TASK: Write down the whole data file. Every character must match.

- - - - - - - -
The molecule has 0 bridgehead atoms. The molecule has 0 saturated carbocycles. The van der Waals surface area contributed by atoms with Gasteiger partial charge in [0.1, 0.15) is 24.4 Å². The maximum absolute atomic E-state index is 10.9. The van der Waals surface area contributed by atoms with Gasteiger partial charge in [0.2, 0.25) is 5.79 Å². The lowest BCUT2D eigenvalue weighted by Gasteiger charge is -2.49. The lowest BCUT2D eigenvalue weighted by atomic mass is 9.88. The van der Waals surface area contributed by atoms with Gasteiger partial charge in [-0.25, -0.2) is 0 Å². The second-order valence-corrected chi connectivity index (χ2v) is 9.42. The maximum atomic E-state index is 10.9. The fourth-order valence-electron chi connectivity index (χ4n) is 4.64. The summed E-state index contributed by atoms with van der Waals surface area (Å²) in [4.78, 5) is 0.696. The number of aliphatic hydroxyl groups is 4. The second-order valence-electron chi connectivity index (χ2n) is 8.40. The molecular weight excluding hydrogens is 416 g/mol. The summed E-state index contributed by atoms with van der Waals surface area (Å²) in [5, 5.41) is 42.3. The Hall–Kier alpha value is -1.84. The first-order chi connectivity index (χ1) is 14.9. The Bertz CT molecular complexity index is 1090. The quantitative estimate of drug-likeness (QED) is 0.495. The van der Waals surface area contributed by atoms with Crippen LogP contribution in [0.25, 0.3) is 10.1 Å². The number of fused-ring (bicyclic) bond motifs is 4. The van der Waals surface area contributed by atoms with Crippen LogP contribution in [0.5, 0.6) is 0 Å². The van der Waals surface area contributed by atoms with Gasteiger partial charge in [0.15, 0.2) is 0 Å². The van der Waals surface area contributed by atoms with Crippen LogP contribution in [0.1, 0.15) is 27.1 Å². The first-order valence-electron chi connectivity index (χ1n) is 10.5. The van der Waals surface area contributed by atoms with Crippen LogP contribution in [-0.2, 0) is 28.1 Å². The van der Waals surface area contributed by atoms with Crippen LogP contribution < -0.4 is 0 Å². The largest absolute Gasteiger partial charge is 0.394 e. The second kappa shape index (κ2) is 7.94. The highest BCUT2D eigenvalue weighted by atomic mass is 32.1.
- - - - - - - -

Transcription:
The molecule has 0 bridgehead atoms. The molecule has 0 saturated carbocycles. The van der Waals surface area contributed by atoms with Gasteiger partial charge in [0.1, 0.15) is 24.4 Å². The maximum absolute atomic E-state index is 10.9. The van der Waals surface area contributed by atoms with Gasteiger partial charge in [0.2, 0.25) is 5.79 Å². The lowest BCUT2D eigenvalue weighted by Gasteiger charge is -2.49. The lowest BCUT2D eigenvalue weighted by atomic mass is 9.88. The van der Waals surface area contributed by atoms with Gasteiger partial charge in [-0.25, -0.2) is 0 Å². The second-order valence-corrected chi connectivity index (χ2v) is 9.42. The maximum atomic E-state index is 10.9. The fourth-order valence-electron chi connectivity index (χ4n) is 4.64. The summed E-state index contributed by atoms with van der Waals surface area (Å²) in [4.78, 5) is 0.696. The number of aliphatic hydroxyl groups is 4. The second-order valence-electron chi connectivity index (χ2n) is 8.40. The molecular weight excluding hydrogens is 416 g/mol. The summed E-state index contributed by atoms with van der Waals surface area (Å²) in [5, 5.41) is 42.3. The Hall–Kier alpha value is -1.84. The first-order chi connectivity index (χ1) is 14.9. The Bertz CT molecular complexity index is 1090. The quantitative estimate of drug-likeness (QED) is 0.495. The van der Waals surface area contributed by atoms with Crippen LogP contribution in [0.25, 0.3) is 10.1 Å². The number of fused-ring (bicyclic) bond motifs is 4. The van der Waals surface area contributed by atoms with Crippen LogP contribution in [0.5, 0.6) is 0 Å². The van der Waals surface area contributed by atoms with Gasteiger partial charge in [0.15, 0.2) is 0 Å². The van der Waals surface area contributed by atoms with Crippen LogP contribution in [0.1, 0.15) is 27.1 Å². The first-order valence-electron chi connectivity index (χ1n) is 10.5. The van der Waals surface area contributed by atoms with Crippen LogP contribution in [-0.2, 0) is 28.1 Å². The van der Waals surface area contributed by atoms with Crippen LogP contribution < -0.4 is 0 Å². The largest absolute Gasteiger partial charge is 0.394 e. The second kappa shape index (κ2) is 7.94. The highest BCUT2D eigenvalue weighted by atomic mass is 32.1.